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Advancing Drug Safety Assessment Using Mouse Population-Based Approaches

Alison Harrill

Several recent studies have indicated a role of genetic variation in the predisposition to serious adverse drug reactions (ADRs) and the introduction of low cost genotyping technologies has provided an unprecedented opportunity to define the genetic basis for ADR susceptibility in the clinic. However, the small cohort sizes that are available for genomic association studies may preclude detection of rare allelic variants in the clinic. The ideal model to study these effects would not only improve clinical prediction, but also improve detection of the ADR during preclinical testing. One approach is to use rationally designed populations of genetically diverse as a toxicity screening strategy to mimic the genetic diversity of the human population. We have previously shown the utility of the model to predict quantitative trait loci that underlie susceptibility to acetaminophen-induced liver injury in humans. Recently, we conducted a study using novel anti-trypanosomal drug DB289, for which clinical development was halted due to liver toxicity and renal failure. Using the population-based approach, we detected the potential for kidney stress using sensitive renal biomarker KIM-1. In addition, we have recently shown that a population-based approach could have detected the hepatic liability that caused a novel antibiotic to fail in a Phase I trial. Data will be presented that indicate the potential for a mouse population-based approach to predict the potential for an ADR, to generate hypotheses regarding the toxicity mechanisms, and to determine the genetic basis of ADR susceptibility in man.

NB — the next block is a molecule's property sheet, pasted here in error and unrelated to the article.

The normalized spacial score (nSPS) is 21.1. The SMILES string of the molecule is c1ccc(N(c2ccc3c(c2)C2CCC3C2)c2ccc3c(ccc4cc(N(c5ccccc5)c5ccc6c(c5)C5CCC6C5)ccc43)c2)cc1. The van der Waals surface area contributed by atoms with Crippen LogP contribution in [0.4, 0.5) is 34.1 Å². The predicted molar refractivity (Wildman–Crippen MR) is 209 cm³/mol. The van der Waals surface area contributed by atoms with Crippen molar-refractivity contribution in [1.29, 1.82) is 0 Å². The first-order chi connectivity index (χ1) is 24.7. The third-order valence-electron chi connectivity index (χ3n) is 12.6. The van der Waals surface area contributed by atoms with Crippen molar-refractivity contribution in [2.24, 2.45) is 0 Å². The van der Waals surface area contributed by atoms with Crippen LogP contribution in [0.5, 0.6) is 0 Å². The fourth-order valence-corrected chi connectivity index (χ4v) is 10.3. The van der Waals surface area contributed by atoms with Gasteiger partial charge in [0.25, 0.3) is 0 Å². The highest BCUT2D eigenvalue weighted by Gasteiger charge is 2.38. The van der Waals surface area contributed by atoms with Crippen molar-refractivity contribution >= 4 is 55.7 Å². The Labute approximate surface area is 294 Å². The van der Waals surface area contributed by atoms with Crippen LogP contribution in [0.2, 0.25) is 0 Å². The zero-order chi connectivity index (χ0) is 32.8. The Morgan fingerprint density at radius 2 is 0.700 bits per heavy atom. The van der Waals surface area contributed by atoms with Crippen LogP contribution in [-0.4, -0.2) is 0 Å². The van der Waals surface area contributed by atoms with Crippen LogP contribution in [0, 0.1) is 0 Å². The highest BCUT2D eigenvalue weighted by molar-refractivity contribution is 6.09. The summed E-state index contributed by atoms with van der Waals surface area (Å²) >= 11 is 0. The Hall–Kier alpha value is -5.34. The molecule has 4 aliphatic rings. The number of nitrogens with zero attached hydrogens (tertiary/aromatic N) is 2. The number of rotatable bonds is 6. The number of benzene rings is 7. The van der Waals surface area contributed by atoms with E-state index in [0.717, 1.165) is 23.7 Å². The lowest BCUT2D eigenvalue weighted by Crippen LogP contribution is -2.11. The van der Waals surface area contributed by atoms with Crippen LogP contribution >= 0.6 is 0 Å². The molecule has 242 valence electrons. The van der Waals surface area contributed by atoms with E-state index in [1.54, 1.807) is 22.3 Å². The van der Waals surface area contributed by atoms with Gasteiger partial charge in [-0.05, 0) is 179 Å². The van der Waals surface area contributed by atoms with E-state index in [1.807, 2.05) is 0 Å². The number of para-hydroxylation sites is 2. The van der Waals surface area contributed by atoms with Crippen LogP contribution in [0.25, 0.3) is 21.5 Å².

Alison Harrill is an Assistant Professor at the University of Arkansas for Medical Sciences in the Department of Occupational & Environmental Health. She is currently a member and project team leader on major pharmaceutical consortia efforts to advance the science of preclinical safety testing, including the Predictive Safety Testing Consortium Hepatic Working Group, the Health and Environmental Sciences Institute’s (HESI) Application of Genomics to Mechanism-Based Risk Assessment Technical Committee, and the HESI Committee on Biomarkers of Nephrotoxicity. Dr. Harrill received her Ph.D. in Toxicology from the University of North Carolina at Chapel Hill. Dr. Harrill has received several awards for her translational research that include the Outstanding Published Paper in Advancing the Science of Risk Assessment Award (2009) and Top 10 Abstract Award (2013) from the Risk Assessment Specialty Section of the Society of Toxicology.

Tue, October 29, 2013
01:00 PM - 02:00 PM

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